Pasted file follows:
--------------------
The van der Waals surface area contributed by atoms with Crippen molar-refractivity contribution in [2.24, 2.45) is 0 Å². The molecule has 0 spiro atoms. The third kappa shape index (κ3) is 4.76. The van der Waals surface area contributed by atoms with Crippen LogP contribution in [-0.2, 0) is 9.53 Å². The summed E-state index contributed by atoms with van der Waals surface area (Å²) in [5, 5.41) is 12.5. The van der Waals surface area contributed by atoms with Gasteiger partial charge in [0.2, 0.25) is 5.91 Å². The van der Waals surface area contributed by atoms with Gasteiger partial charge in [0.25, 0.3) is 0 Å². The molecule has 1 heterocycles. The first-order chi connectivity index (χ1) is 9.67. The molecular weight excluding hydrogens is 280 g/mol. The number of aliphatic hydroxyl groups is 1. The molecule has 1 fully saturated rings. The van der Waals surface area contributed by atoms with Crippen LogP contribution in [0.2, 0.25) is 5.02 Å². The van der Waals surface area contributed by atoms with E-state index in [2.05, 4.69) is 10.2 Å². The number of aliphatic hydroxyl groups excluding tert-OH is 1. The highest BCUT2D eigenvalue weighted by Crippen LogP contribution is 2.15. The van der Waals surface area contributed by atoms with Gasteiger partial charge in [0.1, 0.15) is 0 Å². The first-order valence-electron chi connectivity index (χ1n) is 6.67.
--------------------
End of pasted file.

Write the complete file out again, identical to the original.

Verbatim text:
The van der Waals surface area contributed by atoms with Crippen molar-refractivity contribution in [2.24, 2.45) is 0 Å². The molecule has 0 spiro atoms. The third kappa shape index (κ3) is 4.76. The van der Waals surface area contributed by atoms with Crippen LogP contribution in [-0.2, 0) is 9.53 Å². The summed E-state index contributed by atoms with van der Waals surface area (Å²) in [5, 5.41) is 12.5. The van der Waals surface area contributed by atoms with Gasteiger partial charge in [0.2, 0.25) is 5.91 Å². The van der Waals surface area contributed by atoms with Gasteiger partial charge in [0.25, 0.3) is 0 Å². The molecule has 1 heterocycles. The first-order chi connectivity index (χ1) is 9.67. The molecular weight excluding hydrogens is 280 g/mol. The number of aliphatic hydroxyl groups is 1. The molecule has 1 fully saturated rings. The van der Waals surface area contributed by atoms with Crippen LogP contribution in [0.2, 0.25) is 5.02 Å². The van der Waals surface area contributed by atoms with E-state index in [2.05, 4.69) is 10.2 Å². The number of aliphatic hydroxyl groups excluding tert-OH is 1. The highest BCUT2D eigenvalue weighted by Crippen LogP contribution is 2.15. The van der Waals surface area contributed by atoms with Gasteiger partial charge in [0.1, 0.15) is 0 Å². The first-order valence-electron chi connectivity index (χ1n) is 6.67.